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EEP 142 Midterm Problems (Industrial Organization with Applications to Agriculture and Natural Resources)




Question;1.(10 points, 2.5 each a) to d);In a store, we displayed under the price tag whether the popcorn product was a;low fat popcorn product. We were able to;get data for before and after quantity sold for all popcorn products, in;treatment and in two possible control stores. We also got data on the size of;the popcorn display shelf for all three stores in our data set as shown below.;(2.5 points each a) through d) below);TABLE;Retail Low Fat Experiment: Summary Statistics;Treated Store;Store C1;Store C2;Average Quantity before(*);110;100;230;Average Quantity After(*);130;160;300;Square footage of popcorn shelves;150;149;260;The "Treatment Store" is the store where the;intervention took place, the "Control Stores" are two nearby stores;in the same retail chain, store C1 and store C2. Before period means weeks;before experiment, after period means after experiment. (*) Average across;weeks in Before and Average in Weeks in after period, respectively, average;quantity sold is for all products sold e.g. week one 150 products are sold;total, week 2 100, then average is 125 products).a) Let C1 be the control. Give one reason as to why, given the table above, you choose thatone and not the other to measure the effect of the experiment.b) Compute the effect of our nutritional labels. What do you conclude: do people appear tolike having a low fat label as measured by the responses in total popcorn sold in theabove table?c) Suppose in Store C1 there was new rent-a-DVD display added during that same periodwe ran the experiment. What would be the problem of using C1 as a control.d) Given the problem in c) you have to use C2 as a control. How would you use theinformation available to normalize the data and have somewhat comparable units?2. (5 points, 1 point each below);Consider the following Stata output pertaining to trying to explain the over;the counter (OTC) price variation (in dollars) in supermarkets in terms of;which class a OTC drug belongs to (coefficients omitted from the printout;below, as there were many classes) and then whether the OTC drug is a generic;(coefficient below), measured by a generic indicator (dummy variable). Source | SS df Number of obs = 413590-------------+------------------------------ F(34,413555) =12909.53 Model;4530767.84 34 Prob > F =;0.0000 Residual;4268897.0 4413555 R-squared =;0.5149-------------+------------------------------ Total;8799664.89 413589;------------------------------------------------------------------------------ price | Coef. Std. Err. t P>|t| [95% Conf. Interval]-------------+---------------------------------------------------------------- generic;-2.338719.0114159 -204.86;0.000 -2.361094 -2.316344 class_id1 ? class_idN omitted _cons;7.312916.0247798;295.12 0.000 7.264349;7.361484;a) What;percent of the price variation in the data can be explained by generic;characteristic and class type?b) What is the average price in the dataset?c) By how much are generics cheaper or more expensive on average?d) Please test the null hypothesis that generic drugs are significantly less expensive.e) If I explain price in terms of class, generic, and also in which stores it is sold at the Rsquared of the regression changes to R-squared = 0.5193.(0.5 points) Can you let me know what percent of the price variation can be explained bylocation, i.e., explained by controlling for at which stores the OTC drugs are sold at (hint: relateto the R squared in the above output)?(0.5 points) Do you think we can conclude that there may not be large differences in pricesacross stores?="msonormal">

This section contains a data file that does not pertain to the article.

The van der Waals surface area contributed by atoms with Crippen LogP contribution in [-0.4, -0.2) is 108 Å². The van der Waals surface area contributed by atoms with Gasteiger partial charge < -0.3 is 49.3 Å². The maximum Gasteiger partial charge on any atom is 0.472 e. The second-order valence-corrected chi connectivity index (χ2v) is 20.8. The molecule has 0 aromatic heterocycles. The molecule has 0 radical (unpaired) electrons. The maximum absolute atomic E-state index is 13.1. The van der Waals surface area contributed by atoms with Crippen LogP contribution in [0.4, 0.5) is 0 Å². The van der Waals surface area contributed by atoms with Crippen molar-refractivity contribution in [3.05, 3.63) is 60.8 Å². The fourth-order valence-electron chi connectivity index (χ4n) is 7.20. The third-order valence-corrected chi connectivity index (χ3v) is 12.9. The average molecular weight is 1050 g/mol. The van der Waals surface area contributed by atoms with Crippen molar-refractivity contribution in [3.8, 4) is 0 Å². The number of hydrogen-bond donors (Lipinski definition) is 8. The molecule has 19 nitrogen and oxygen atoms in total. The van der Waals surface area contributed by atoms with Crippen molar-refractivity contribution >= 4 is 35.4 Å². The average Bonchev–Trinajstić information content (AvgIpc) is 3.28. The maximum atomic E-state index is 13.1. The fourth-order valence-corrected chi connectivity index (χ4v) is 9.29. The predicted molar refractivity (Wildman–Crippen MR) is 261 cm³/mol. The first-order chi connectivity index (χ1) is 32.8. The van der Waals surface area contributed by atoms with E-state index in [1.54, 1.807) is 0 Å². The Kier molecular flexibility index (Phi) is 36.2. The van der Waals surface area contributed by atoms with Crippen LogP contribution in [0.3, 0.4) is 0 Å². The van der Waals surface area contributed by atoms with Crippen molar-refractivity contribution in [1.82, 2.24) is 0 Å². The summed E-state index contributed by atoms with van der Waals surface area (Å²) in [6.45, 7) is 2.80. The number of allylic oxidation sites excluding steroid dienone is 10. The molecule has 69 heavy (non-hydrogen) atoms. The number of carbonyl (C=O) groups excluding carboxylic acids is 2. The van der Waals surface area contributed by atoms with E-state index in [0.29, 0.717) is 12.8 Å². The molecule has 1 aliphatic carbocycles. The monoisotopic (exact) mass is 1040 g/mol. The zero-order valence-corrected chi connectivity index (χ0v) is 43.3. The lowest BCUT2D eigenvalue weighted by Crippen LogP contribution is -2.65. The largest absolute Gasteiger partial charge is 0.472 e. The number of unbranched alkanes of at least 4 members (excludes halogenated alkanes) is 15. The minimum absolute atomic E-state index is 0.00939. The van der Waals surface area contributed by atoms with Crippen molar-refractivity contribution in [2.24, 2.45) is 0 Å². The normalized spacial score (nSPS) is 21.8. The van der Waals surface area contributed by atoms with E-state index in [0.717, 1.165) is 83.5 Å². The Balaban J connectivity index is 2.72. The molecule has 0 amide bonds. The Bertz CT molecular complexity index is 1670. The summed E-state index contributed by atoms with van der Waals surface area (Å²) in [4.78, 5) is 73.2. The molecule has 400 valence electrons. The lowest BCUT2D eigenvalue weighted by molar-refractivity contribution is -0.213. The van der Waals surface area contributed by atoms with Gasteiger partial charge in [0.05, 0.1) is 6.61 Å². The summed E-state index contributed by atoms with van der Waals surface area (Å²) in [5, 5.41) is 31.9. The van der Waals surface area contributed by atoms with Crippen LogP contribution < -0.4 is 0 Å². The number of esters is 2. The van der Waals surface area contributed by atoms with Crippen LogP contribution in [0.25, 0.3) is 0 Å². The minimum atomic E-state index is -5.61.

Paper#55864 | Written in 18-Jul-2015

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